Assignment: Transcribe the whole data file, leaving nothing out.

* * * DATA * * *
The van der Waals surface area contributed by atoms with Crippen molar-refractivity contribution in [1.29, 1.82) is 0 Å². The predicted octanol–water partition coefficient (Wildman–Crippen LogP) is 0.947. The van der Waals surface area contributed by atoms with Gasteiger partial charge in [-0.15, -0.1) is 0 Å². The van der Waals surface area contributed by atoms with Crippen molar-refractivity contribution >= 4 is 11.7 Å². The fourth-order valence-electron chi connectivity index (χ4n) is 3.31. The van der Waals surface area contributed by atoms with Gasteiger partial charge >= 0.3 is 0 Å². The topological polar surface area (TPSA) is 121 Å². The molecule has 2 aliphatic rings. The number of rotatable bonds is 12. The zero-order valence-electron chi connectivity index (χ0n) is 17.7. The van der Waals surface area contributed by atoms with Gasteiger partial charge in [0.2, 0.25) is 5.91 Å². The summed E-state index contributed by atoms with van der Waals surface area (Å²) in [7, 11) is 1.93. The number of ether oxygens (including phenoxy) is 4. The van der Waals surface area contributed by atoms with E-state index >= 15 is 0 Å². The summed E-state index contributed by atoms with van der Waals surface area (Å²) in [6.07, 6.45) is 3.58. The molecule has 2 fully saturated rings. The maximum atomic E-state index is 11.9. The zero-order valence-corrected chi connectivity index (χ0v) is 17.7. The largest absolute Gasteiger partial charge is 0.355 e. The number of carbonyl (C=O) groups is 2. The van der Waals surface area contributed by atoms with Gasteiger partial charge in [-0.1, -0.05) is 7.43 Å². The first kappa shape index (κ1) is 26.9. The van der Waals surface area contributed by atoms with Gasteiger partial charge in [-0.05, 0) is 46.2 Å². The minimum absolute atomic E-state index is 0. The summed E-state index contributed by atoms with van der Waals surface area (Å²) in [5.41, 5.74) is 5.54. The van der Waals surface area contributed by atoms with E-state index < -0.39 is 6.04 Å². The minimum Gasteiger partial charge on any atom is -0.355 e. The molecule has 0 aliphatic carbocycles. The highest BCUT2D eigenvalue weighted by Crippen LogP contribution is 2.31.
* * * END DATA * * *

The van der Waals surface area contributed by atoms with Crippen molar-refractivity contribution in [1.29, 1.82) is 0 Å². The predicted octanol–water partition coefficient (Wildman–Crippen LogP) is 0.947. The van der Waals surface area contributed by atoms with Gasteiger partial charge in [-0.15, -0.1) is 0 Å². The van der Waals surface area contributed by atoms with Crippen molar-refractivity contribution >= 4 is 11.7 Å². The fourth-order valence-electron chi connectivity index (χ4n) is 3.31. The van der Waals surface area contributed by atoms with Gasteiger partial charge >= 0.3 is 0 Å². The topological polar surface area (TPSA) is 121 Å². The molecule has 2 aliphatic rings. The number of rotatable bonds is 12. The zero-order valence-electron chi connectivity index (χ0n) is 17.7. The van der Waals surface area contributed by atoms with Gasteiger partial charge in [0.2, 0.25) is 5.91 Å². The summed E-state index contributed by atoms with van der Waals surface area (Å²) in [7, 11) is 1.93. The number of ether oxygens (including phenoxy) is 4. The van der Waals surface area contributed by atoms with E-state index >= 15 is 0 Å². The summed E-state index contributed by atoms with van der Waals surface area (Å²) in [6.07, 6.45) is 3.58. The molecule has 2 fully saturated rings. The maximum atomic E-state index is 11.9. The zero-order valence-corrected chi connectivity index (χ0v) is 17.7. The largest absolute Gasteiger partial charge is 0.355 e. The number of carbonyl (C=O) groups is 2. The van der Waals surface area contributed by atoms with Gasteiger partial charge in [-0.1, -0.05) is 7.43 Å². The first kappa shape index (κ1) is 26.9. The van der Waals surface area contributed by atoms with Gasteiger partial charge in [-0.05, 0) is 46.2 Å². The minimum absolute atomic E-state index is 0. The summed E-state index contributed by atoms with van der Waals surface area (Å²) in [5.41, 5.74) is 5.54. The van der Waals surface area contributed by atoms with E-state index < -0.39 is 6.04 Å². The minimum Gasteiger partial charge on any atom is -0.355 e. The molecule has 0 aliphatic carbocycles. The highest BCUT2D eigenvalue weighted by Crippen LogP contribution is 2.31.